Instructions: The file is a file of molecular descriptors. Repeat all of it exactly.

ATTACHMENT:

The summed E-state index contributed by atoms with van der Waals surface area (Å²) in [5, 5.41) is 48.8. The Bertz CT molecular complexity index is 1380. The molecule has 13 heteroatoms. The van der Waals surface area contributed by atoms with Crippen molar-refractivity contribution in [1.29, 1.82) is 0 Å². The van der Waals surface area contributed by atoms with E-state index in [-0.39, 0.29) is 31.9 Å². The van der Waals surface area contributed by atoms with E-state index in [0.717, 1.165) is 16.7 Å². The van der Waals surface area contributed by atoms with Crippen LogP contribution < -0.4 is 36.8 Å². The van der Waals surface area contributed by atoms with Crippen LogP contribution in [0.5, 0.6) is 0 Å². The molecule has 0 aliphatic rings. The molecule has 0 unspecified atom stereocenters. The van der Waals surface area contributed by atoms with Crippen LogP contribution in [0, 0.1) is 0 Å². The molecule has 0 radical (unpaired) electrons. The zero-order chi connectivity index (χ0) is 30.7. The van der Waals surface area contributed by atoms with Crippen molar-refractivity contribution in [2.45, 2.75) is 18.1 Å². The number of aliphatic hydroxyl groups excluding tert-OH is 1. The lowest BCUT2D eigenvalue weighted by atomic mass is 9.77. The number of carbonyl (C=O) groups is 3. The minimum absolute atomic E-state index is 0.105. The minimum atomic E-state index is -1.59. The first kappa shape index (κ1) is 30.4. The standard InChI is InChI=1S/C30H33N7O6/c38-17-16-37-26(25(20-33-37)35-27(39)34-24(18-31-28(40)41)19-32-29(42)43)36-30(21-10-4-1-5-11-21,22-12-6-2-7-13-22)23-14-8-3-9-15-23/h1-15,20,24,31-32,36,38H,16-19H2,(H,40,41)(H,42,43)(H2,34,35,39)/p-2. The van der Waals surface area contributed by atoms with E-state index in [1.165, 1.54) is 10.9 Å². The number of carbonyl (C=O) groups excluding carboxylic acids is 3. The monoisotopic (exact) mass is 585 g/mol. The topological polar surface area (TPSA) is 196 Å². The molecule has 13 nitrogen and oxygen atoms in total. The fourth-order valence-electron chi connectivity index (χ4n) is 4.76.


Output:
The summed E-state index contributed by atoms with van der Waals surface area (Å²) in [5, 5.41) is 48.8. The Bertz CT molecular complexity index is 1380. The molecule has 13 heteroatoms. The van der Waals surface area contributed by atoms with Crippen molar-refractivity contribution in [1.29, 1.82) is 0 Å². The van der Waals surface area contributed by atoms with E-state index in [-0.39, 0.29) is 31.9 Å². The van der Waals surface area contributed by atoms with E-state index in [0.717, 1.165) is 16.7 Å². The van der Waals surface area contributed by atoms with Crippen LogP contribution < -0.4 is 36.8 Å². The van der Waals surface area contributed by atoms with Crippen LogP contribution in [0.5, 0.6) is 0 Å². The molecule has 0 aliphatic rings. The molecule has 0 unspecified atom stereocenters. The van der Waals surface area contributed by atoms with Crippen LogP contribution in [0, 0.1) is 0 Å². The molecule has 0 radical (unpaired) electrons. The zero-order chi connectivity index (χ0) is 30.7. The van der Waals surface area contributed by atoms with Crippen molar-refractivity contribution in [2.45, 2.75) is 18.1 Å². The number of aliphatic hydroxyl groups excluding tert-OH is 1. The lowest BCUT2D eigenvalue weighted by atomic mass is 9.77. The number of carbonyl (C=O) groups is 3. The minimum absolute atomic E-state index is 0.105. The minimum atomic E-state index is -1.59. The first kappa shape index (κ1) is 30.4. The standard InChI is InChI=1S/C30H33N7O6/c38-17-16-37-26(25(20-33-37)35-27(39)34-24(18-31-28(40)41)19-32-29(42)43)36-30(21-10-4-1-5-11-21,22-12-6-2-7-13-22)23-14-8-3-9-15-23/h1-15,20,24,31-32,36,38H,16-19H2,(H,40,41)(H,42,43)(H2,34,35,39)/p-2. The van der Waals surface area contributed by atoms with E-state index in [1.165, 1.54) is 10.9 Å². The number of carbonyl (C=O) groups excluding carboxylic acids is 3. The monoisotopic (exact) mass is 585 g/mol. The topological polar surface area (TPSA) is 196 Å². The molecule has 13 nitrogen and oxygen atoms in total. The fourth-order valence-electron chi connectivity index (χ4n) is 4.76.